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But the most worrisome contemporary challenges to liberal democracy emanate from the heart of the democratic world itself. Within the historically most powerful and successful Western democracies — in North America and Europe — democratic performance has become deeply deficient. The US and the EU, the two geopolitical epicentres of the free world have experienced a series of destabilising financial crises over the past decade; are increasingly mired in political paralysis and polarisation — in which their respective democratic institutions struggle to fulfil citizen expectations of effective governance delivery and voters are increasingly alienated from mainstream political parties — and face a number of daunting, long-term, structural socioeconomic challenges. These include growing popular concerns over migration and terrorism; low economic growth rates and falling incomes; ageing populations; looming entitlements crises; and (in the case of European states) demographic decline.

At the same time, voter turnout, levels of political party-membership and public trust in governments and courts are all declining in America and Europe. Citizens of the supposedly most affluent and stable democratic countries on earth are increasingly voting for “anti-system” political parties and candidates, driving what one commentator describes as “the astonishing rise of illiberal movements of the far Right and far Left”.

Trumpism, and its sister manifestations in Europe, may in fact be symptomatic of a more fundamental erosion in popular attachments to the most basic values and institutions undergirding modern liberal democracy. Indeed, citizens in supposedly stable democracies in North America and Western Europe have become deeply cynical about the value of democracy as a system of government, are less engaged in politics, and are more willing to entertain the notion of living under authoritarian rule. In a recent study published by the Journal of Democracy, for example, only 30 per cent of Americans born in the 1980s thought it was essential to live in a democratically-governed country, as opposed to 75 per cent of those born in the 1930s or 50 per cent of those born in the 1960s. Similarly, in a survey conducted in 2011, nearly 25 per cent of Americans in the 25-34 age group expressed the view that having a democratic political system is a “bad” or “very bad” way to “run this country”, and a full 32 per cent believe it would be better to have a “strong leader” who does not have to “bother with parliament and elections”. These sentiments, which are especially prevalent among younger age cohorts, not only carry reduced Western commitment to protecting the liberal international order, but portend of a real danger of democratic de-consolidation in the erstwhile most affluent and stable democracies in the world.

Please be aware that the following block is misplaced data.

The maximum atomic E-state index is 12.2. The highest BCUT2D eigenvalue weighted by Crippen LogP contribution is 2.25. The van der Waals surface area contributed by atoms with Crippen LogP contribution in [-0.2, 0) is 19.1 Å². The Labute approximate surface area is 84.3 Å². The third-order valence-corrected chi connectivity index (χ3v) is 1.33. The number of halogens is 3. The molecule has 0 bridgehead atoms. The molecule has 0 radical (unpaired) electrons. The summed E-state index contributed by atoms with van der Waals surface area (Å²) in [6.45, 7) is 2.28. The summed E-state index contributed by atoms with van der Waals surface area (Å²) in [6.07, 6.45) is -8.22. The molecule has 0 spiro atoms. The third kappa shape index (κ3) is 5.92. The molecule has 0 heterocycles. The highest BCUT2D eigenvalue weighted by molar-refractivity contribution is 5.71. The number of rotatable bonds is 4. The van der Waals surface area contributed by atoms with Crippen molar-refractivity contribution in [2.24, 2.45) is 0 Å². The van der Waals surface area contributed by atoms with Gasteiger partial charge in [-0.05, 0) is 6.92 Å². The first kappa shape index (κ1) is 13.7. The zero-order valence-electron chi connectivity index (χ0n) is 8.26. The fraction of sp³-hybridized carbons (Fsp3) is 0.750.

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Xtina
January 18th, 2017
4:01 PM
I agree wholeheartedly with Lorna. This article is somewhat confused. Firstly followers of Trumpism (whatever that is)are not turning their backs on the values and institutions underpinning liberal democracy, although the author does not actually specify what these are, but simply voted for the wrong candidate in his eyes. Whatever you may think of Trump he won a free and fair election, and just because he panders to certain voters fears to suggest he is a danger to democracy is a falsehood. Secondly Amichai seems to then go on to conflate the Trump voters with a growing number of younger citizens 'more willing to entertain the notion of living under authoritarian rule'. I am pretty sure these young people are not Trump supporters, but have grown up being told by the left that the 'gentle authoritarianism' of institutions such as the EU are a better form of government than liberal democracy within a sovereign state. People are voting outside the 'system' because they no longer trust the political elite and are sick of being patronised by them if the only alternative is a Trump of a party of the extreme right or left then that's where they will turn.

Gergiev
December 1st, 2016
8:12 PM
Good comment Lorna

Lorna Salzman
November 26th, 2016
2:11 AM
A close comprehensive look at the history of democracy, with only one flaw: depicting opposition to 'free trade" and immigration as regressive anti democratic populism. But this is typical of liberals (including George Soros) and institutions like the EU who cling to their own kind of "gentle"authoritarianism" in order to promote what are actually anti democratic policies as well as trying to persuade us that opposition to unlimited unvetted immigration is pure xenopohbia and racism. It is this arrogance that pushes people into the arms of the populists and right wing. The author of this piece has regrettably joined forces with the neo liberals in denigrating genuine public concern over terrorism and globalization policies written by and for the corporate elite. The Democrats lost the election in the US because in the end they couldn't fool the American electorate about what they stood for.

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